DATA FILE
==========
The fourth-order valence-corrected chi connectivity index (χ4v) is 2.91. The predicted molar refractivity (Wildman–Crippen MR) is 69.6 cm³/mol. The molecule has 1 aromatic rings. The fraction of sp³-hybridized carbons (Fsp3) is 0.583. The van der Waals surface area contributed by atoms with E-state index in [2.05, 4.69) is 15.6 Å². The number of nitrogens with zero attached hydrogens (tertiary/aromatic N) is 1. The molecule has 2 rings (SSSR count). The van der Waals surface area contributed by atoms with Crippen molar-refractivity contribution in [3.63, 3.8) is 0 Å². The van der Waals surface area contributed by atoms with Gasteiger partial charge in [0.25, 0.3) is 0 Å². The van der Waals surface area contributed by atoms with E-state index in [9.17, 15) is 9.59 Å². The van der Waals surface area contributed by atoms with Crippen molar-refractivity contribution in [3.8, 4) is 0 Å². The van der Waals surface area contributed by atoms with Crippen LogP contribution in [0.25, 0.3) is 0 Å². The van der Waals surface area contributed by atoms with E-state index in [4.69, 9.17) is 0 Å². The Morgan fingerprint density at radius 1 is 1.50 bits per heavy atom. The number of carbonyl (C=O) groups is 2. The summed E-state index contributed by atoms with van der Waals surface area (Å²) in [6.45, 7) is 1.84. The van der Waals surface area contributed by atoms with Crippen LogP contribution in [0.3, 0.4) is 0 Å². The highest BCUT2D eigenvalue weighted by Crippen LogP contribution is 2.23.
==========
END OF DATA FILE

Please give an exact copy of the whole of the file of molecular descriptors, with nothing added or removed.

The fourth-order valence-corrected chi connectivity index (χ4v) is 2.91. The predicted molar refractivity (Wildman–Crippen MR) is 69.6 cm³/mol. The molecule has 1 aromatic rings. The fraction of sp³-hybridized carbons (Fsp3) is 0.583. The van der Waals surface area contributed by atoms with E-state index in [2.05, 4.69) is 15.6 Å². The number of nitrogens with zero attached hydrogens (tertiary/aromatic N) is 1. The molecule has 2 rings (SSSR count). The van der Waals surface area contributed by atoms with Crippen molar-refractivity contribution in [3.63, 3.8) is 0 Å². The van der Waals surface area contributed by atoms with Gasteiger partial charge in [0.25, 0.3) is 0 Å². The van der Waals surface area contributed by atoms with E-state index in [9.17, 15) is 9.59 Å². The van der Waals surface area contributed by atoms with Crippen molar-refractivity contribution in [3.8, 4) is 0 Å². The van der Waals surface area contributed by atoms with Crippen LogP contribution in [0.25, 0.3) is 0 Å². The van der Waals surface area contributed by atoms with E-state index in [4.69, 9.17) is 0 Å². The Morgan fingerprint density at radius 1 is 1.50 bits per heavy atom. The number of carbonyl (C=O) groups is 2. The summed E-state index contributed by atoms with van der Waals surface area (Å²) in [6.45, 7) is 1.84. The van der Waals surface area contributed by atoms with Crippen LogP contribution in [0.3, 0.4) is 0 Å². The highest BCUT2D eigenvalue weighted by Crippen LogP contribution is 2.23.